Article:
New insights into the photochemical activity of titanium dioxide

Not so many compounds are as important to industry and medicine today as titanium dioxide (TiO2). The electronic structure of transition metal oxides is an important factor determining the chemical and optical properties of materials. Specifically for metal-oxide structures, the crystal-field interaction determines the shape and occupancy of electronic orbitals. Consequently, the crystal-field splitting and resulting unoccupied state populations can be foreseen as modeling factors of the photochemical activity. The research on titanium dioxide inaugurated the presence of IFJ PAN scientists in research programs carried out at the SOLARIS synchrotron. The measurements, co-financed by the National Science Center, were carried out at the XAS beamline.

In many chemical reactions, TiO2 appears as a catalyst. As a pigment, it occurs in plastics, paints, and cosmetics, while in medical implants, it guarantees their high biocompatibility. A group of scientists from the Institute of Nuclear Physics of the Polish Academy of Sciences (IFJ PAN) in Krakow, led by Dr. Jakub Szlachetka, engaged in research on the oxidation processes of the outer layers of titanium samples and related changes in the electronic structure of this material. Scientists from the IFJ PAN conducted their latest measurements, co-financed by the National Science Center, at the XAS beamline. They analyzed how X-rays are absorbed by the surface layers of titanium samples previously produced at the Institute under carefully controlled conditions.

Read more on the SOLARIS website

Researchers capture how materials break apart following an extreme shock

Understanding how materials deform and catastrophically fail when impacted by a powerful shock is crucial in a wide range of fields, including astrophysics, materials science and aerospace engineering. But until recently, the role of voids, or tiny pores, in such a rapid process could not be determined, requiring measurements to be taken at millionths of a billionth of a second.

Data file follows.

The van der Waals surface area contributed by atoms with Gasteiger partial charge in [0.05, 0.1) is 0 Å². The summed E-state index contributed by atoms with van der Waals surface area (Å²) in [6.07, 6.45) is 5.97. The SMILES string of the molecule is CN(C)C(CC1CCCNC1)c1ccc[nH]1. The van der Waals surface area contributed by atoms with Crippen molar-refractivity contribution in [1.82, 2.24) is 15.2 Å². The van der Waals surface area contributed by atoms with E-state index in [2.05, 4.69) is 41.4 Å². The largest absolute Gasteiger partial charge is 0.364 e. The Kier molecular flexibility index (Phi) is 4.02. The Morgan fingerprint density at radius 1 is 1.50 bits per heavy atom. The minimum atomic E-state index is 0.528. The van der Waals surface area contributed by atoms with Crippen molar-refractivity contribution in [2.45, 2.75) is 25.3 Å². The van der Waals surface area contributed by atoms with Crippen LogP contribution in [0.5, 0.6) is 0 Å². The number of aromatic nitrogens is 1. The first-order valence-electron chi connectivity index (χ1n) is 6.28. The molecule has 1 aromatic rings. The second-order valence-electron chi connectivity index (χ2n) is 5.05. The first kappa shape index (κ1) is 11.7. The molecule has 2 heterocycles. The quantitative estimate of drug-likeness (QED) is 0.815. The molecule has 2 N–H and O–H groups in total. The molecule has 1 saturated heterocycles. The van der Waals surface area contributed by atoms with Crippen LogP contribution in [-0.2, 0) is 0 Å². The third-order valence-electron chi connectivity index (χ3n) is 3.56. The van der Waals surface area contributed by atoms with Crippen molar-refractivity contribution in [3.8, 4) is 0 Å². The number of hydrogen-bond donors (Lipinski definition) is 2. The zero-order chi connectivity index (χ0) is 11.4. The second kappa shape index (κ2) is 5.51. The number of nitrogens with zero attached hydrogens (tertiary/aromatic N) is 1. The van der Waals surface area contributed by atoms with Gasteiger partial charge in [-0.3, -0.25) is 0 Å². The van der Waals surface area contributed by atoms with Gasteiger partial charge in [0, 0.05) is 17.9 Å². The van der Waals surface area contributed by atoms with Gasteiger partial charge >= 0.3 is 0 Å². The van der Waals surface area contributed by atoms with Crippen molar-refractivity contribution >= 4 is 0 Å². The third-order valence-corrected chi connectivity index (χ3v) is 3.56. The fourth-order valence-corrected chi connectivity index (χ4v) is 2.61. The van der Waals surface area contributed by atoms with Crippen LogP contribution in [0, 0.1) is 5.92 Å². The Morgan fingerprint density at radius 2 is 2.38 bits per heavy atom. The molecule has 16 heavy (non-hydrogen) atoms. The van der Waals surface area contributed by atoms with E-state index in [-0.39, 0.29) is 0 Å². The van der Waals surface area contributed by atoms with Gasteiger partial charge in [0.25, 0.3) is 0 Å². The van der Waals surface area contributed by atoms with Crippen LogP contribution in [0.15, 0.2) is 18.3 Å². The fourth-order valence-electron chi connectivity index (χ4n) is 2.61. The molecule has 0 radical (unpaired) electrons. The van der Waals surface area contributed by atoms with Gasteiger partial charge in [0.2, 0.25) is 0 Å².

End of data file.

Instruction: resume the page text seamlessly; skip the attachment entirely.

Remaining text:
Now an international research team has used ultrabright X-rays to make the first observations of how these voids evolve and contribute to damage in copper following impact by an extreme shock. The team, including scientists from the University of Miami, the Department of Energy’s SLAC National Accelerator Laboratory and Argonne National Laboratory, Imperial College London and the universities of Oxford and York published their results in Science Advances.

“Whether these materials are in a satellite hit by a micrometeorite, a spacecraft entering the atmosphere at hypersonic speed or a jet engine exploding, they have to fully absorb all that energy without catastrophically failing,” says lead author James Coakley, an assistant professor of mechanical and aerospace engineering at the University of Miami. “We’re trying to understand what happens in a material during this type of extremely rapid failure. This  experiment is the first round of attempting to do that, by looking at how the material compresses and expands during deformation before it eventually breaks apart.”

Read more on the SLAC website

Image: To see how materials respond to intense stress, researchers shocked a copper sample with picosecond laser pulses and used X-ray laser pulses to track the copper’s deformation. They captured how the material’s atomic lattice first compressed and subsequently expanded,, creating pores, or voids, that grew, coalesced, and eventually fractured the material.